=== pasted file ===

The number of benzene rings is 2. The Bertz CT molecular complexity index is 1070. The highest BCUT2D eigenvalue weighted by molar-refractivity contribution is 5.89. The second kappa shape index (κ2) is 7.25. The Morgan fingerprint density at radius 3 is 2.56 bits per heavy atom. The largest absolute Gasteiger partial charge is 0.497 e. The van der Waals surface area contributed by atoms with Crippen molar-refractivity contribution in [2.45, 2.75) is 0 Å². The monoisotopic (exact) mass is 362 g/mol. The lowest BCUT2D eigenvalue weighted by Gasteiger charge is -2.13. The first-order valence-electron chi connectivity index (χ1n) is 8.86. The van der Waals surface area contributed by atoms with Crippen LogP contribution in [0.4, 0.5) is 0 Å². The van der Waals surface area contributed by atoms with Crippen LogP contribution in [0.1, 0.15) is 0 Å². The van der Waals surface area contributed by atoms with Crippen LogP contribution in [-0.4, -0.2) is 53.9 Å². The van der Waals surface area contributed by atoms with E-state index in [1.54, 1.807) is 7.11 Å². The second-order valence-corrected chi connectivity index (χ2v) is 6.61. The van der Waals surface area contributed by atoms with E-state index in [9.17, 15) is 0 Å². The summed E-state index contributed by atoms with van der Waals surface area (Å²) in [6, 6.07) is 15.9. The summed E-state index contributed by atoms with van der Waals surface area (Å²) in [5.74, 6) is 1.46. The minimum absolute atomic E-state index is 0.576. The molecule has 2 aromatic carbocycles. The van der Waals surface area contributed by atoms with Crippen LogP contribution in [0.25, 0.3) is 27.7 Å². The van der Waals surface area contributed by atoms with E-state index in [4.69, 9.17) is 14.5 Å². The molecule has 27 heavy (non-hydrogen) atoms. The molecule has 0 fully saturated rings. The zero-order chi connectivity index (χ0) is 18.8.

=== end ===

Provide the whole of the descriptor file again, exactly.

The number of benzene rings is 2. The Bertz CT molecular complexity index is 1070. The highest BCUT2D eigenvalue weighted by molar-refractivity contribution is 5.89. The second kappa shape index (κ2) is 7.25. The Morgan fingerprint density at radius 3 is 2.56 bits per heavy atom. The largest absolute Gasteiger partial charge is 0.497 e. The van der Waals surface area contributed by atoms with Crippen molar-refractivity contribution in [2.45, 2.75) is 0 Å². The monoisotopic (exact) mass is 362 g/mol. The lowest BCUT2D eigenvalue weighted by Gasteiger charge is -2.13. The first-order valence-electron chi connectivity index (χ1n) is 8.86. The van der Waals surface area contributed by atoms with Crippen LogP contribution in [0.4, 0.5) is 0 Å². The van der Waals surface area contributed by atoms with Crippen LogP contribution in [0.1, 0.15) is 0 Å². The van der Waals surface area contributed by atoms with Crippen LogP contribution in [-0.4, -0.2) is 53.9 Å². The van der Waals surface area contributed by atoms with E-state index in [1.54, 1.807) is 7.11 Å². The second-order valence-corrected chi connectivity index (χ2v) is 6.61. The van der Waals surface area contributed by atoms with E-state index in [9.17, 15) is 0 Å². The summed E-state index contributed by atoms with van der Waals surface area (Å²) in [6, 6.07) is 15.9. The summed E-state index contributed by atoms with van der Waals surface area (Å²) in [5.74, 6) is 1.46. The minimum absolute atomic E-state index is 0.576. The molecule has 2 aromatic carbocycles. The van der Waals surface area contributed by atoms with Crippen LogP contribution in [0.25, 0.3) is 27.7 Å². The van der Waals surface area contributed by atoms with E-state index in [4.69, 9.17) is 14.5 Å². The molecule has 27 heavy (non-hydrogen) atoms. The molecule has 0 fully saturated rings. The zero-order chi connectivity index (χ0) is 18.8.